DEAR ABBY: This year the Pet Adoptathon '97 -- that lifesaving spring weekend when animal organizations join together to find a home for each and every pet in shelters throughout the world -- will take place May 3 and 4. Once again, North Shore Animal League and the Iams Co. are sponsoring this international event in shelters and humane societies throughout the United States, Canada, England and South America.
All participating shelters and North Shore Animal League's most famous adoptees -- Scarlett and her kittens -- issue this urgent plea to animal lovers everywhere: Visit your local Adoptathon shelter on May 3 or 4, and adopt a loving dog, cat, puppy or kitten. You'll receive a free Iams starter kit, which includes pet food as well as literature on responsible pet ownership. But best of all, you'll get a lifetime of companionship and unconditional love from a cute and cuddly furry friend.
For the name of a shelter near you, call the Adoptathon hotline: 1-800-863-4267, Monday through Saturday, 8 a.m. to 8 p.m. EDT. You can also visit us at www.iams.com. -- MIKE ARMS, NORTH SHORE ANIMAL LEAGUE, PORT WASHINGTON, N.Y.
DEAR MIKE: The Pet Adoptathon is a worthy program, but I must issue a word of caution:
Readers: Before you rush out to adopt that adorable little pet who is guaranteed to give you boundless love, please take a moment to be sure you are ready to make a commitment that will last for many years.
Pets are wonderful, but they require proper care and attention, and many require training to be the pleasurable companions you may be seeking. If you are ready for this responsibility, get to the shelter early and select the pet who was born to be loved by you!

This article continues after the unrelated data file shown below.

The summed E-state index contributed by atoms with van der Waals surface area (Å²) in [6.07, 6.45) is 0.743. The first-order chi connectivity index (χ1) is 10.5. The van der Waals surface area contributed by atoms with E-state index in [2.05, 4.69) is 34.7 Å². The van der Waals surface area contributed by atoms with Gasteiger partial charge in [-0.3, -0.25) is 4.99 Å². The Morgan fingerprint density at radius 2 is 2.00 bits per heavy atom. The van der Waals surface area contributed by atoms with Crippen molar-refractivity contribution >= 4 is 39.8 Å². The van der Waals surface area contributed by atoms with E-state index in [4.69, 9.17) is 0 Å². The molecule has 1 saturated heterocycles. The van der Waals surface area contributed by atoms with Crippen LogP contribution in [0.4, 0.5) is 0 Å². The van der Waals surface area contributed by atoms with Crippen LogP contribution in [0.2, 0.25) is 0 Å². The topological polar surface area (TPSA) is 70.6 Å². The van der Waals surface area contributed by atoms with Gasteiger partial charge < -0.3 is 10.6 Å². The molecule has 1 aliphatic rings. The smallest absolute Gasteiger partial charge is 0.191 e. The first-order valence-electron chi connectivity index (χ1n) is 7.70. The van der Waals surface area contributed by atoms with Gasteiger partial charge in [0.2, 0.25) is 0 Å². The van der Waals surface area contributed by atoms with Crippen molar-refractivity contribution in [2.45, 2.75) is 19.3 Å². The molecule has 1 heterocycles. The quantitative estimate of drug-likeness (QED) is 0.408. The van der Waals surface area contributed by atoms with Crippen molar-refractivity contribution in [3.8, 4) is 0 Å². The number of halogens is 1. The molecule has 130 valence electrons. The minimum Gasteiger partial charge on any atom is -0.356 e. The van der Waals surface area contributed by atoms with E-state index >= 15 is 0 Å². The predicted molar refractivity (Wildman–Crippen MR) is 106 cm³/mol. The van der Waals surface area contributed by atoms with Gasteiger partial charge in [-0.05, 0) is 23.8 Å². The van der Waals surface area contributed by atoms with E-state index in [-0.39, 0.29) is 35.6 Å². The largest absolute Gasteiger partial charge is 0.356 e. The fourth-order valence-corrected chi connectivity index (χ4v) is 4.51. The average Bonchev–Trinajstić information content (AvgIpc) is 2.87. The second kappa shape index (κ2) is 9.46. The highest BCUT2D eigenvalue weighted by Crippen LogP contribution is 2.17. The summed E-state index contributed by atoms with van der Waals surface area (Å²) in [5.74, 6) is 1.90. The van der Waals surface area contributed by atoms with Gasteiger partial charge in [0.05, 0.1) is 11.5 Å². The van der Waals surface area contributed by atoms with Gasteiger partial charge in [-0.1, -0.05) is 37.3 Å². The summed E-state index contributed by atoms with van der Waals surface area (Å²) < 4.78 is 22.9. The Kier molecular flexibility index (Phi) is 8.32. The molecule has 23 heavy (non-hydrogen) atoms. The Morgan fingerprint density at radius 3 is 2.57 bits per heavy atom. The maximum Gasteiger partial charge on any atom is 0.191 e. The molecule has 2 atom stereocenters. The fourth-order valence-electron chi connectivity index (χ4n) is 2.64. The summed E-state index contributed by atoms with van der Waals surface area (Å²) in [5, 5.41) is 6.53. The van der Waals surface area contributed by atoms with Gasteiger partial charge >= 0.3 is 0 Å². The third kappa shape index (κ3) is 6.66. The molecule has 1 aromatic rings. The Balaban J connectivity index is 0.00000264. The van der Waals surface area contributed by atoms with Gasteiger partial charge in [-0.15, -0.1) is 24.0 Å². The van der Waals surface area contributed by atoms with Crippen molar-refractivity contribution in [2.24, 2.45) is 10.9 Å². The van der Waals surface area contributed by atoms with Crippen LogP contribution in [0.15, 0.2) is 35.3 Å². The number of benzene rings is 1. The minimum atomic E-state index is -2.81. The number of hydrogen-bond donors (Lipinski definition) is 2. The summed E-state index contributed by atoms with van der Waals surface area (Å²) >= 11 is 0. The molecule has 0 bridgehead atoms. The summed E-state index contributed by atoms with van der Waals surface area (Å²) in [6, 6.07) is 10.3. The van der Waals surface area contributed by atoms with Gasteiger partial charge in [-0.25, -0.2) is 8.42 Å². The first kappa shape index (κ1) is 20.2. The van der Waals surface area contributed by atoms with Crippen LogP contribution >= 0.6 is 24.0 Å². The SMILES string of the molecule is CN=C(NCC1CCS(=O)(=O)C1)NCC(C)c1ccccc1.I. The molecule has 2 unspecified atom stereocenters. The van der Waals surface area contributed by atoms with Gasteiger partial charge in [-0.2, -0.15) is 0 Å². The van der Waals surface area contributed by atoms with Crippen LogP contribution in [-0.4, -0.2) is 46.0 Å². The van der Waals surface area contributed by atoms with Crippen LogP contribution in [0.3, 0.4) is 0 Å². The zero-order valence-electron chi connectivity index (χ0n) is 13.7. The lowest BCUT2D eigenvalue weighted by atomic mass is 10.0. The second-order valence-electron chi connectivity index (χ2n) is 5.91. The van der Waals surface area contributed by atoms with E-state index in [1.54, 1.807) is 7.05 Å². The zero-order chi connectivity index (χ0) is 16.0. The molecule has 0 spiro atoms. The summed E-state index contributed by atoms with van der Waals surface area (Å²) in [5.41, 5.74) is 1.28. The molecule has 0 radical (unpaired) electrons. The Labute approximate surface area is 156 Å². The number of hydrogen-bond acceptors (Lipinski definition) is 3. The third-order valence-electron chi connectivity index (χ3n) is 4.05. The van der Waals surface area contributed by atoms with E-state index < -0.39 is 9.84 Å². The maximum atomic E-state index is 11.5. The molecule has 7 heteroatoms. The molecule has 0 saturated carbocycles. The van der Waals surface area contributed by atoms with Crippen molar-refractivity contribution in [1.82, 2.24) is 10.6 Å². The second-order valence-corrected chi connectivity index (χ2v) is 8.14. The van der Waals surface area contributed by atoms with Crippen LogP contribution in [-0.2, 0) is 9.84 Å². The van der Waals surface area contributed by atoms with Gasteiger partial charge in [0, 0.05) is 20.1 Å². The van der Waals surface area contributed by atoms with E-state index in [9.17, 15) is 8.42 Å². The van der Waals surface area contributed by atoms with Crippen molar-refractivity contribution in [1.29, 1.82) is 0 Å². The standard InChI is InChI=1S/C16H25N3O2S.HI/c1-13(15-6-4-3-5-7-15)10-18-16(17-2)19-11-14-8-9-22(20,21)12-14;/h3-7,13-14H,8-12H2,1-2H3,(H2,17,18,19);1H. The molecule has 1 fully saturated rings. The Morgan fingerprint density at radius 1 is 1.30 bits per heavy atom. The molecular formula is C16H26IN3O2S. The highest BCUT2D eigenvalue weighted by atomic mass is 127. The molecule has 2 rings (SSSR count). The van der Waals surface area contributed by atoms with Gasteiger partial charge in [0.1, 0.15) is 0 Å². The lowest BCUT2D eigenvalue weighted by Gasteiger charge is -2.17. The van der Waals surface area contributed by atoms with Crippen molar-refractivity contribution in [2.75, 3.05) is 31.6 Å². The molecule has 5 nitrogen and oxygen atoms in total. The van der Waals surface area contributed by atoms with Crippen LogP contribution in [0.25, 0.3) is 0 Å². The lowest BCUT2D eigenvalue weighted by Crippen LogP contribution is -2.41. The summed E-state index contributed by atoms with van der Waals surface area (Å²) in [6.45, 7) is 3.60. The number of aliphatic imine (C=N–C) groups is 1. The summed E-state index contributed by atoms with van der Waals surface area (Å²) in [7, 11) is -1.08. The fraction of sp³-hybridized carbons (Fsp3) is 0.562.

DEAR ABBY: I am an extremely pampered pet who was deeply offended by the letter written by "Dogged Out in South Carolina," who wondered how to deal with people who treat their pets as members of the family. Please remind her that pets ARE members of the family. According to the dictionary, a pet is "an animal kept for amusement or companionship," or "a person especially loved or indulged." I am sure I speak for all pets when I say that we prefer the second definition.
Perhaps "Dogged Out" should treat the animals she describes as she would other people. Would she allow another person to lick her child's face? Absolutely not! Would she permit a fellow human to push his nose into her dinner plate? I think not. I'm sure she would not hesitate to ask someone not to use a particular piece of furniture. So why should she not make her feelings known to us? Tell us what you want, Lady -- while we are incredibly intelligent, we're not psychic.
My family is wonderful. I have a busy social calendar, plenty of good food, a warm bed (I sleep with the family, under the covers with my head on a pillow, thank you very much), and lots of love and affection. In return, I show them unconditional love and devotion. I provide them with comfort in times of need, keep them amused (they really seem to enjoy tossing my toys and having me retrieve them -- go figure), and make them proud with my charming antics and natural beauty. How many humans give each other that kind of devotion?
My advice to "Dogged Out" is to treat us like the companions we are. We'll all get along much better that way. -- CHLOE, A NEW JERSEY PAMPERED PET
P.S. While I am extremely literate, my owner had to type this for me, as my paws do not reach the keyboard.
DEAR CHLOE: You may be pampered, but you are also well-bred and good-mannered and a credit to responsible canine owners (or should I say family members?) everywhere.
What teens need to know about sex, drugs, AIDS, and getting along with peers and parents is in "What Every Teen Should Know." To order, send a business-sized, self-addressed envelope, plus check or money order for $3.95 ($4.50 in Canada) to: Dear Abby, Teen Booklet, P.O. Box 447, Mount Morris, Ill. 61054-0447. (Postage is included.)
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